As a musician, playing fiddle, dulcimer and piano, he is remembered for his playing and for teaching others.  Charles Brown again: “Herbert Remmington was a piano tutor, a piano tuner, a violinist, a dulcimore player; you name it, he was it! Photographer, brilliant artist, and he used to teach several in the village of my age.”  One pupil, Vic Barber, remembers that he used to play fiddle in the pubs, accompanying popular songs, and that he used to make fiddles out of chocolate boxes.  Vic Barber was a piano pupil and recalls accompanying four local fiddlers on the piano at Herbert Remmington's house, shortly after the Second World War.  Frank Morgan remembers that he taught his mother-in-law Kate Simmonds to play the dulcimer and that he used to play the fiddle for step dancing in Briston Chequers.  Rene Perry also recalls hearing him play as a child: “He used to play the dulcimer.  I can remember him playing the dulcimer.  Course, he used to have one in his house.  Kids used to go and listen.  You could hear him from the road.  His little house where he was; you'd hear when he used to play.”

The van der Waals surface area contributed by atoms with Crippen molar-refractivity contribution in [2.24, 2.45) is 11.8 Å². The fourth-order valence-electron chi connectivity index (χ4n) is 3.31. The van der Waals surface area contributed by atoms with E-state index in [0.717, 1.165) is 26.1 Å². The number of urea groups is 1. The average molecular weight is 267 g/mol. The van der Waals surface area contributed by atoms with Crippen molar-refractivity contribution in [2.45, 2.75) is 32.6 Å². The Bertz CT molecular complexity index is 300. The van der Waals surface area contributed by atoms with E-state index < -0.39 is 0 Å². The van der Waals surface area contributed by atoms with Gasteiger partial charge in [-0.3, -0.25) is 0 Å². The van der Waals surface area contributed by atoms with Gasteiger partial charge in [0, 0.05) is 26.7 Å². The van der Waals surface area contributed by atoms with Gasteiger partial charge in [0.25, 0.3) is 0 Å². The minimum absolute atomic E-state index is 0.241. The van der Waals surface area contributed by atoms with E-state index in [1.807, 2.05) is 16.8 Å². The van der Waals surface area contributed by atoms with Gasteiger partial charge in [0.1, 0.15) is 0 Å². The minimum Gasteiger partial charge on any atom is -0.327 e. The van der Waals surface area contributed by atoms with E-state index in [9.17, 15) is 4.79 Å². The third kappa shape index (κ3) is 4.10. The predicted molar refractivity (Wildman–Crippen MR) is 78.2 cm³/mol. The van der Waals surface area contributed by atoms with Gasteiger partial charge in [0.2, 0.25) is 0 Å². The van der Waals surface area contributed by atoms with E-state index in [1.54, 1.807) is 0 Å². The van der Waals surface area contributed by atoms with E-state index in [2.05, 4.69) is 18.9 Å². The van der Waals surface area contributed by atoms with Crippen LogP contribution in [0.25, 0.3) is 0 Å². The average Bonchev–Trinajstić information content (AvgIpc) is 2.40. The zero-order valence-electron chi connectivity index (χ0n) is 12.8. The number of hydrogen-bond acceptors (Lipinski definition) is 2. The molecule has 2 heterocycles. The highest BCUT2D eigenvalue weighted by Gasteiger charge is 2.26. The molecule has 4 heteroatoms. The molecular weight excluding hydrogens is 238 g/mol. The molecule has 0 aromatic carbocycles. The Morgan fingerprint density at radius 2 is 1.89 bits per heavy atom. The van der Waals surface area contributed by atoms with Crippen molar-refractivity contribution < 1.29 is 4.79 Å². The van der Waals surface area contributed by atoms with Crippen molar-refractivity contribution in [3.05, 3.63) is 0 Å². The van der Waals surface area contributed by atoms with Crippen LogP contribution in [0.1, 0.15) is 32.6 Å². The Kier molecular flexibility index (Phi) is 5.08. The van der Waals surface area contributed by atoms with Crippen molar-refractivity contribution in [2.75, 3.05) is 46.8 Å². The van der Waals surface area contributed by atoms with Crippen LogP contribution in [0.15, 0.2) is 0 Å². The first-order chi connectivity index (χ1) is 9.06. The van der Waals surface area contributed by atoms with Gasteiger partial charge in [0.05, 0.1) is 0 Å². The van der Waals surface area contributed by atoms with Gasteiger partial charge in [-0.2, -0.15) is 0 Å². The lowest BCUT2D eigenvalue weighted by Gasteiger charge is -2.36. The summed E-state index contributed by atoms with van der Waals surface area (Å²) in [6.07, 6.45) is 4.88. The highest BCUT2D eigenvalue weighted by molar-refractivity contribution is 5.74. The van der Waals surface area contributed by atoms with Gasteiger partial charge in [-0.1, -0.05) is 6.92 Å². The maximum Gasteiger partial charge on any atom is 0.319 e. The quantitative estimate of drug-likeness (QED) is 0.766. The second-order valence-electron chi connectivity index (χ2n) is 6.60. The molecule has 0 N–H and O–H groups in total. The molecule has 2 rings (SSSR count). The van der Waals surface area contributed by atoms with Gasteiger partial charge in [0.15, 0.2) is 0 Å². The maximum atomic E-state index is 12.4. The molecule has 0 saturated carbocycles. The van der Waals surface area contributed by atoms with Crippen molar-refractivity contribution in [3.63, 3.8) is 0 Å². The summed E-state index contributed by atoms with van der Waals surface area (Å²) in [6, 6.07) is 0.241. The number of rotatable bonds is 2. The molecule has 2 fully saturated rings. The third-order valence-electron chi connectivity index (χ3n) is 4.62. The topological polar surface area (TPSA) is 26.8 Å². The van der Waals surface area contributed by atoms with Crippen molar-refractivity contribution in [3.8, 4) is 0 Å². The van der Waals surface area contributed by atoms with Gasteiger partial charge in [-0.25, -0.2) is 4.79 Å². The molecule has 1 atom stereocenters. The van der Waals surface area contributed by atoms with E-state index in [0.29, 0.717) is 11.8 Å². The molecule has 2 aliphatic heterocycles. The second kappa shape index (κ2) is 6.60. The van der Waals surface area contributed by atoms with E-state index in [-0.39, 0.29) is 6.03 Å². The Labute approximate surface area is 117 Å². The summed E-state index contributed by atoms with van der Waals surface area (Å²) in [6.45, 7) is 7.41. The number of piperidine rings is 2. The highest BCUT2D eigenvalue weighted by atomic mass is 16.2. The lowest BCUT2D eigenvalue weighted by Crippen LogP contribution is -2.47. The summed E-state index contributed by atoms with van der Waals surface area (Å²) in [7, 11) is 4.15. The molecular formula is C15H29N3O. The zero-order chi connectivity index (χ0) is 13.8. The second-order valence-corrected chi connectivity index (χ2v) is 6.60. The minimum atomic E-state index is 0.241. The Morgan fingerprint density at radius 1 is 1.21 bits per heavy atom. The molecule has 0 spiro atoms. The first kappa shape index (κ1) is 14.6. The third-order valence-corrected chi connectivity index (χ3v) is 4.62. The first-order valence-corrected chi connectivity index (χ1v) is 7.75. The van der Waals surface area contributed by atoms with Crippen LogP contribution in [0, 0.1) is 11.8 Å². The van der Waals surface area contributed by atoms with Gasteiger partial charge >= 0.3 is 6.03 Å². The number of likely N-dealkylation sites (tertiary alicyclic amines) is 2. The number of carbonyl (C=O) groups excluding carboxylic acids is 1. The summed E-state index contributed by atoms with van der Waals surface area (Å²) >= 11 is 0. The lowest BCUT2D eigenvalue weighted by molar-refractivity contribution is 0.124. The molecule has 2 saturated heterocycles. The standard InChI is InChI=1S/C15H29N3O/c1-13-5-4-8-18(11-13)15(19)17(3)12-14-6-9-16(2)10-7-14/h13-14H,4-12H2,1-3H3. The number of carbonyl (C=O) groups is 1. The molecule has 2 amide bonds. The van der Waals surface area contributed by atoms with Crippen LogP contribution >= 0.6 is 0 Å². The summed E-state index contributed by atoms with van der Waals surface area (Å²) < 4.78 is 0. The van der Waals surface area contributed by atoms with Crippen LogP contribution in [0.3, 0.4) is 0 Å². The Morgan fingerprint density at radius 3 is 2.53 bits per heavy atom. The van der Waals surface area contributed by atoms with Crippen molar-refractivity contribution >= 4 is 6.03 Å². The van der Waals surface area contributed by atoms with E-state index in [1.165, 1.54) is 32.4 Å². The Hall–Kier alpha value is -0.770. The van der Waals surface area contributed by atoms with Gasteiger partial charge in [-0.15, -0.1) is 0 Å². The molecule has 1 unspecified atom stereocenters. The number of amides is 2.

Herbert Remmington often played in the pubs around the area together with other musicians, as remembered by Charles Brown, whose father Jesse Brown was one of them:

For years my father, he used to go with Remmington.  My father played a piano by ear and he strummed a guitar.  He was a good singer.  And him and Herbert Remmington used to go in particular to Hempstead Hare and Hounds.  I think my father and Remmington claimed it was lucrative at Hempstead Hare and Hounds at the time.  That was a nice little bike ride from Briston to Hempstead Hare and Hounds.  I don't think my father went with Remmington after about 1930.  My father, he worked on the railway.  He died in '38.